Originally published on the Discovery channel website
Setting a speed record from Ottawa to Iqaluit   October 21, 1999


Terry Jantzi with his daughter Lauren and homebuilt RV-6 (C-GZRV)
My little homebuilt airplane, C-GZRV, continues to take me to places of wonder. On June 4 my fourteen-year-old daughter, Lauren, and I left Ottawa for Canada’s newest Capital City, Iqaluit on Baffin Island. Iqaluit, formerly known as Frobisher is the Capital of the new territory Nunavut that was formed on April 1 of this year.

There were three purposes for the flight. First, I have never had the opportunity to travel and stay in the North. Great expanses of Canada are considered “North” and so many of us just never get to see the beauty of the land and the people. Secondly, I wanted to give my daughter a real feeling for the geography of her homeland and hopefully greater understanding of the distances and topography involved when looking at a map of Canada. The third reason was to create a world speed record between Ottawa and Iqaluit. I currently hold several other National and World speed records between provincial Capitals. They aren’t really all that important or impressive. My purpose is to promote aviation in Canada. If one other person climbs into an airplane to break or set an aviation record, I feel I have been successful in some small way. Besides that, I find the pre-planning and the flight itself just plain fun!

I would never have attempted this adventure without some level of confidence in my aircraft. I was planning on taking a cherished family member and myself into some really rugged and inhospitable areas. I have over 450 hours of trouble free flying since I completed my aircraft, a Van’s RV-6, in April 1997. I have done four 100-hour inspections, and kept careful records of the engine history. I had no reason to expect anything less than flawless operation. With that said, it is still only a machine.

I needed to make some important preparations before we could go, of which the most pressing item was fuel. The aircraft currently holds 140 liters of avgas, which allows about four hours of running time. One of the personal restrictions I placed on the flight was the ability to return from any part of a flight leg and land at the original departure point with reserves of gas on board. I determined what routing would take me to airports where avgas was available. Five and half-hours of fuel would satisfy my self-imposed rule when I was in the most uninhabited regions. With that I securely installed a 48-liter polypropylene tank in the baggage compartment. An aircraft fuel cap and mounting flange was installed on the tank for a completely leak free installation. I was very hesitant about modifying a proven fuel system, so I left the left main tank plumbing alone. The unmodified tank would be used for take off and landing. The auxiliary tank was plumbed in between the right tank and selector valve with another 3-port valve. A separate overboard venting system was also used. The results were quite satisfactory. The extra tank and plumbing can be installed or removed in about 20 minutes. Total fuel available is now slightly over 5.5 hours.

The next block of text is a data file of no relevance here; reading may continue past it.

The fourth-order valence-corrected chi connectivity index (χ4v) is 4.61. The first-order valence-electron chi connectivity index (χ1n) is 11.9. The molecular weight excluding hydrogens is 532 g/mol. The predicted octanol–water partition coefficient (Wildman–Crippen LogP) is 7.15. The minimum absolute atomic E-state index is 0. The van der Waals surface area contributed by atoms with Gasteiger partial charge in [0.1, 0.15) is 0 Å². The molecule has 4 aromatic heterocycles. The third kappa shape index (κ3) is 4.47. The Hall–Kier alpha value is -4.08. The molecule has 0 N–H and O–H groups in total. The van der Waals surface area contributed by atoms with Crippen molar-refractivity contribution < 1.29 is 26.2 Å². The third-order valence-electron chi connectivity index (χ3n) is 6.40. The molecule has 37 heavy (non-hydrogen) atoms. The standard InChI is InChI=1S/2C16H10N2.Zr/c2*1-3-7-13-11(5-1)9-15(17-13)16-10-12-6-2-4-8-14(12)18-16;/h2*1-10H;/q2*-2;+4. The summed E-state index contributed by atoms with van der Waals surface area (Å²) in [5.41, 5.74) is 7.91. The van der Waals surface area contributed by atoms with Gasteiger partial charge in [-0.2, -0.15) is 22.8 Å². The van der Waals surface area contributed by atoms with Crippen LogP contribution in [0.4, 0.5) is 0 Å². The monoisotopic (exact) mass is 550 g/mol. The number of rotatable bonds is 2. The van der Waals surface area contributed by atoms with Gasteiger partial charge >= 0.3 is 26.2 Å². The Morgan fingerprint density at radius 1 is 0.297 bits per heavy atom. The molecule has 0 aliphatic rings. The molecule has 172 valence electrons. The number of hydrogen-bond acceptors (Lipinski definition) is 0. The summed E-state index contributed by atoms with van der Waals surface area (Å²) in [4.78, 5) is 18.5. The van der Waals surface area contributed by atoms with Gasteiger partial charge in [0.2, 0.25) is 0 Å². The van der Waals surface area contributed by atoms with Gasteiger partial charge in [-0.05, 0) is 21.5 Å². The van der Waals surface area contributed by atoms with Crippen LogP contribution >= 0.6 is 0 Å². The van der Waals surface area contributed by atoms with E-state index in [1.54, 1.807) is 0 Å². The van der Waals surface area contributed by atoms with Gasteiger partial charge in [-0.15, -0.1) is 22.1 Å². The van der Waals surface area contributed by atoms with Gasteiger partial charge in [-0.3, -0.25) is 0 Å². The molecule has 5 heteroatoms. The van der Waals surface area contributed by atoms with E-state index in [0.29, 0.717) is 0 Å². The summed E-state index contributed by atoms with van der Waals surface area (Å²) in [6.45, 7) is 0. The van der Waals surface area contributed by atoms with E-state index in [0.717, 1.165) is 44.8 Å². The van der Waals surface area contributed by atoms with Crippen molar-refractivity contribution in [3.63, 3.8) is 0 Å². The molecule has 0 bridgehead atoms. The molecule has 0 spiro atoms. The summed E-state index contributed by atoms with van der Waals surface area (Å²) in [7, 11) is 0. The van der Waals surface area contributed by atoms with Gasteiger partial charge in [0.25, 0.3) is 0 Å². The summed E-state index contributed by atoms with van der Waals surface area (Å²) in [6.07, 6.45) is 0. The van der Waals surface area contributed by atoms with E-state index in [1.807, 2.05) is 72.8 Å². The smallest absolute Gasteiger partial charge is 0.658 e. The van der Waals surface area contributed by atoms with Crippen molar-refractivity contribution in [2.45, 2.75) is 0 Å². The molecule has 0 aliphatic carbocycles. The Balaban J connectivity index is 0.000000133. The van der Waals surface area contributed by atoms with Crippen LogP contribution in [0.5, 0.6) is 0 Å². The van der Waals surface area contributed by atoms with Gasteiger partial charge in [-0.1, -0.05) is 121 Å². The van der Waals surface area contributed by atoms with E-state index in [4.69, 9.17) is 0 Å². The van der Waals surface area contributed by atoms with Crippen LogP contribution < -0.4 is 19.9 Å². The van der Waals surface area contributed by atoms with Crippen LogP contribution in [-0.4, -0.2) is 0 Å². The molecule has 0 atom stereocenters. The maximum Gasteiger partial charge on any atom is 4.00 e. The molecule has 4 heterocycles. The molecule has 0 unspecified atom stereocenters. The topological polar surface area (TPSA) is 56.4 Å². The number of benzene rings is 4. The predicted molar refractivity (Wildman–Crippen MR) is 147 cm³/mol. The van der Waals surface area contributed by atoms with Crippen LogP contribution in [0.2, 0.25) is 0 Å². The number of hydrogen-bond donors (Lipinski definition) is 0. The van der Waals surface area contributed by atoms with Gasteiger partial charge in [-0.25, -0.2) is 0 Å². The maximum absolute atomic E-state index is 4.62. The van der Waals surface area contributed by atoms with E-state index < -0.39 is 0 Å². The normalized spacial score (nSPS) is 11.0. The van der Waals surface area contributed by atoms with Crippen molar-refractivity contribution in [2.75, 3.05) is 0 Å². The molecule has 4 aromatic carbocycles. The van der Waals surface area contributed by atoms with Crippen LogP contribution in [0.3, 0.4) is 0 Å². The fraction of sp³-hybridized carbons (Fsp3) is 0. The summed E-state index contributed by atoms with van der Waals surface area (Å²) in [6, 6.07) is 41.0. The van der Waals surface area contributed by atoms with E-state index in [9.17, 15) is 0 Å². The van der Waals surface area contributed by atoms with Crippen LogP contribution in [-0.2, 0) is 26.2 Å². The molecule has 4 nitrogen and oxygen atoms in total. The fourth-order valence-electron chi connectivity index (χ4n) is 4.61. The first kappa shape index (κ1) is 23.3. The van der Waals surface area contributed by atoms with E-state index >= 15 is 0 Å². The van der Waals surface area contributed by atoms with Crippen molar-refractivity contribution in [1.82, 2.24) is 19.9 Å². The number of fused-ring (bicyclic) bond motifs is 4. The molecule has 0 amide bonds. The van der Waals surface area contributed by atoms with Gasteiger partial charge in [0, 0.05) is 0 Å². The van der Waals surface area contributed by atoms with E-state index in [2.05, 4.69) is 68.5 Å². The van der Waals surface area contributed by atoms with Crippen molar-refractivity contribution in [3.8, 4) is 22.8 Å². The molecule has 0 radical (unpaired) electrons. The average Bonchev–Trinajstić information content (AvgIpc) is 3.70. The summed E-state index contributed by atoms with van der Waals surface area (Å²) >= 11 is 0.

The next requirement was survival supplies. The flight would take us far above the sparsely settled line. I was able to purchase a two-man survival kit from Amos Aviation in Brampton. This particular kit is issued to employees of the BC Ministry of Environment when they are in the field. I supplemented that kit with another kit I had, plus combination tools and a fishing kit. Emergency life vests were purchased and the loan of a life raft was arranged. Warm clothing was stuffed into whatever space was left and my daughter received her first pair of hiking boots.

Months earlier I had made contact with Bert Rose, a resident of Iqaluit, through the Internet. Bert and two other gentlemen are partners in a Cessna 172 based at Iqaluit. I was in constant contact with Bert and his partners from November 1998 on. With their input, a routing and time of year was established. June is normally good VFR flying in the north, with the added benefit of extended daylight hours. As the departure date moved closer, Bert kindly offered to open his home for Lauren and I.

On Thursday June 3, Lauren and I left Kitchener for Ottawa. I was taking a gamble that the bad weather Central Quebec was forecasting would not materialize. We stayed over night at the Monterey Inn, not far from the Ottawa Flying Club where ZRV was tied down. The weather briefing at 6:00AM the following morning looked good and we were off to the airport. Bruce and Eunice Carter met us at the Flying Club. Bruce is the secretary for the Canadian Sport Aircraft Association and was there to act as official observer for the departure. At 8:55AM we departed Ottawa for Wabash, Labrador. This first leg was the longest one and would leave me with 1.5 hours of fuel on landing. This was quite acceptable because of the number of airports available to us in the southern half of Quebec. We touched down at Wabash 4.2 hours after leaving Ottawa. As Lauren ate lunch in the terminal building, I fueled up and answered lots of questions from curious pilots.

The second leg was to Kuujjuaq, on the northeastern coastline of Quebec. We watched with amazement as the landscape changed under us. The excellent VFR conditions allowed us to fly in the cool smooth air at 9500 feet. Visibility was over 100 miles. Kuujjuaq was under the wheels in 2.5 hours. Another thorough weather briefing from the friendly Flight Service Station (FSS) specialist and we were off across the northern shoreline. The life vests were donned before buckling in and I gave Lauren an emergency procedure briefing.